Stock photo © PeopleImages

A need to even the playing field

Recently, CEOs of high growth companies were asked by Inc. magazine to pick their most admired entrepreneur. It turned out that the majority opted for Elon Musk (founder and CEO of Tesla Motors and SpaceX), Richard Branson (founder of the Virgin Group), Mark Cuban (known to the larger public via the show ‘Shark Tank’; he

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To fee or not to fee

The question of whether banks should structure their incomes on the premise of interest alone has long been answered in the negative. Diversification of risks and revenue streams have led institutions far beyond being mere lenders to generating income from services, transaction fees, trading, money management fees, commissions and the like. Even before the Great

Karan Jain | Flickr | CC BY-SA 2.0

Schizophrenic policymaking

When the economy slows, unemployment rises and consumption slumps, smart policymakers blow the dust off their Keynesian economics books and try to figure out which amount of government expenditure coupled with tax cuts would make optimal capital available to stimulate a prosperous cycle. Meanwhile central bankers decrease interest rates to make sure that this same

Greg Demarque | Executive

Charting a path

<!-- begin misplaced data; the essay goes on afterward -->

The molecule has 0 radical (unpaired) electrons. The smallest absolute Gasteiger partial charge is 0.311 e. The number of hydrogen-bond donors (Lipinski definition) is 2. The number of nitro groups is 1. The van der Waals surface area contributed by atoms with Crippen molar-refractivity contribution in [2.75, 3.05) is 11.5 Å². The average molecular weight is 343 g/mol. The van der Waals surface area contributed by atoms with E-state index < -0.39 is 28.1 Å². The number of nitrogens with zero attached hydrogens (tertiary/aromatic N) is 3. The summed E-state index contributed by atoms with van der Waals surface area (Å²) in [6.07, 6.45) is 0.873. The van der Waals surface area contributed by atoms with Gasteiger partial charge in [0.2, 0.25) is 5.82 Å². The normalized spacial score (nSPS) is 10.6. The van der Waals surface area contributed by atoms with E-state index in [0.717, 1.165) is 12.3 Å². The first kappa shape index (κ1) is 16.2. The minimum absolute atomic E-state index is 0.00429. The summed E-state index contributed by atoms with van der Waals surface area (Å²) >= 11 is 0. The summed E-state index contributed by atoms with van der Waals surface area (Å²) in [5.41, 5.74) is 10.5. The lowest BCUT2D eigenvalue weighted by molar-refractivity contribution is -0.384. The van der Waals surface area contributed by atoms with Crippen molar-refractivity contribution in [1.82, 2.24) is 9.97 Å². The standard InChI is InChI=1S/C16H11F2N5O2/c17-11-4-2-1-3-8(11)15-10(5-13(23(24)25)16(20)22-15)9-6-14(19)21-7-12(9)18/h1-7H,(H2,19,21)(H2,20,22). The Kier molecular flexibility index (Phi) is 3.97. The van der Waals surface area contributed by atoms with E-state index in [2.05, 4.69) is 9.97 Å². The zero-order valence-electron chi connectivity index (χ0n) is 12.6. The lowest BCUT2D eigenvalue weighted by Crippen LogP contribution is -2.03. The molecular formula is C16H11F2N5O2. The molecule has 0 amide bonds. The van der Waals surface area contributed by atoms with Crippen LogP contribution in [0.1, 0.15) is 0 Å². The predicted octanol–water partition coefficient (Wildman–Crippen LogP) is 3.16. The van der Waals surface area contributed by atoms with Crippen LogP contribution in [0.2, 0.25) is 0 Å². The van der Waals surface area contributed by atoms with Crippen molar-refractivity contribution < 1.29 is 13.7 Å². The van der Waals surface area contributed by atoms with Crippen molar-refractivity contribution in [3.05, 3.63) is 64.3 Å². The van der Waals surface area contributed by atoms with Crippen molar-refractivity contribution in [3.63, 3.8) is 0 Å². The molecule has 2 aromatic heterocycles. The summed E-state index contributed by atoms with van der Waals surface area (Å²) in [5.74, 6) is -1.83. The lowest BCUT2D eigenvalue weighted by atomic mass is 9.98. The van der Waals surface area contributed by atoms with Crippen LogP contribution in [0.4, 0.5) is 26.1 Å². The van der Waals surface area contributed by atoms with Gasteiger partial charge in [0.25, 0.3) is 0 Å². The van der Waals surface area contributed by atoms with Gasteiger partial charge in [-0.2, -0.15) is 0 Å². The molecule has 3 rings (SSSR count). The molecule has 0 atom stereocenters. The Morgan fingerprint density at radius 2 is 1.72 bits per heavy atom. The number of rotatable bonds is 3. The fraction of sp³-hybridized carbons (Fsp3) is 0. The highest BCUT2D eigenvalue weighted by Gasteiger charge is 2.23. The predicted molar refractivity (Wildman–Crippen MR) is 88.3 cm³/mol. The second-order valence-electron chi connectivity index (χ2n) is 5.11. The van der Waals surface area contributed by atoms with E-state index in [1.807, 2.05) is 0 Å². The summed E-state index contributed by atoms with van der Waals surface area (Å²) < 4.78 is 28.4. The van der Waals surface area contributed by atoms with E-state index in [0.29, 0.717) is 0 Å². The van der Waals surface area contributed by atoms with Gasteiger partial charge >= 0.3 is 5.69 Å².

Decades of research has shown that affordable housing is a cornerstone of urban livability and wellbeing. Beyond providing shelter, housing is a platform for improving health, education, economic activity and social stability. Affordable, good quality and stable housing is often associated with less stress and better overall health. Similarly, satisfactory housing can improve school performance

Greg Demarque | Executive

Build it and they will come

Driving past the rows of vineyards and the occasional industrial factory in the fields of Taanayel, West Bekaa, one of the last things you would expect to see is 200,000 square meters of entertainment and mall structures. But that’s precisely the location Maurice Torbay, chairman of Cascada Village and a veteran of mall development in South

Greg Demarque | Executive

The dangers of stimulus

Subsidies are always tricky and generally dangerous. Benefits are impossible to predict with certainty and unintended consequences range from valuation bubbles and boosts of inflation to loss of competitiveness. Governments are well advised to use subsidies sparingly. Beyond the usual and long standing subsidies that aim at serving the disenfranchised and the needy (such as

Greg Demarque | Executive

PCH: An explainer

The housing loans that commercial banks offer with the support of the Public Corporation for Housing (PCH), colloquially known as Iskan loans or PCH loans, are engineered according to a smart financing formula that is advantageous for borrowers but nothing short of complicated. When a first time home buyer with Lebanese nationality and residency has